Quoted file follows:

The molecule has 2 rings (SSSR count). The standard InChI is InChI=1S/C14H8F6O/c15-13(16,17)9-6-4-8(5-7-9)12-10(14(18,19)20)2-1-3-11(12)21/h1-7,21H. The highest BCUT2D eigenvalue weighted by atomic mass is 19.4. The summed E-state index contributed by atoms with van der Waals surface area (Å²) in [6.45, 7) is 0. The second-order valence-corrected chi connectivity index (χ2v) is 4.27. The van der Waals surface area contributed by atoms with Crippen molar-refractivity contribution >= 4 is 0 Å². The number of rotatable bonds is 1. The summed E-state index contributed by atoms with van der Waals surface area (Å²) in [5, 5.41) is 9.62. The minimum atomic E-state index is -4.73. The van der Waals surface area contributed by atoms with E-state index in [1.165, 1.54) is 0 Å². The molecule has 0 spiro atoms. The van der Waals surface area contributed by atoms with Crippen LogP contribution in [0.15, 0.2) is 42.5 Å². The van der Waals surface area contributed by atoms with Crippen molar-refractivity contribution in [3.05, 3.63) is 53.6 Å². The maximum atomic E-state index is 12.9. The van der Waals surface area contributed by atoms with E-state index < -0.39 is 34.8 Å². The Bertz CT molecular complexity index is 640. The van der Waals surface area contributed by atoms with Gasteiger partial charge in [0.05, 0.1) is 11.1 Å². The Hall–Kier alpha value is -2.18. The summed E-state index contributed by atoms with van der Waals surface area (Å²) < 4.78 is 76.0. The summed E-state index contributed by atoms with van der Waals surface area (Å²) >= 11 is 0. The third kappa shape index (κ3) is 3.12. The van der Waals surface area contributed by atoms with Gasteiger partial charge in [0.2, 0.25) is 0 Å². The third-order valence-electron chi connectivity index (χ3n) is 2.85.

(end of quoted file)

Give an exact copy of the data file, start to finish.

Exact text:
The molecule has 2 rings (SSSR count). The standard InChI is InChI=1S/C14H8F6O/c15-13(16,17)9-6-4-8(5-7-9)12-10(14(18,19)20)2-1-3-11(12)21/h1-7,21H. The highest BCUT2D eigenvalue weighted by atomic mass is 19.4. The summed E-state index contributed by atoms with van der Waals surface area (Å²) in [6.45, 7) is 0. The second-order valence-corrected chi connectivity index (χ2v) is 4.27. The van der Waals surface area contributed by atoms with Crippen molar-refractivity contribution >= 4 is 0 Å². The number of rotatable bonds is 1. The summed E-state index contributed by atoms with van der Waals surface area (Å²) in [5, 5.41) is 9.62. The minimum atomic E-state index is -4.73. The van der Waals surface area contributed by atoms with E-state index in [1.165, 1.54) is 0 Å². The molecule has 0 spiro atoms. The van der Waals surface area contributed by atoms with Crippen LogP contribution in [0.15, 0.2) is 42.5 Å². The van der Waals surface area contributed by atoms with Crippen molar-refractivity contribution in [3.05, 3.63) is 53.6 Å². The maximum atomic E-state index is 12.9. The van der Waals surface area contributed by atoms with E-state index < -0.39 is 34.8 Å². The Bertz CT molecular complexity index is 640. The van der Waals surface area contributed by atoms with Gasteiger partial charge in [0.05, 0.1) is 11.1 Å². The Hall–Kier alpha value is -2.18. The summed E-state index contributed by atoms with van der Waals surface area (Å²) < 4.78 is 76.0. The summed E-state index contributed by atoms with van der Waals surface area (Å²) >= 11 is 0. The third kappa shape index (κ3) is 3.12. The van der Waals surface area contributed by atoms with Gasteiger partial charge in [0.2, 0.25) is 0 Å². The third-order valence-electron chi connectivity index (χ3n) is 2.85.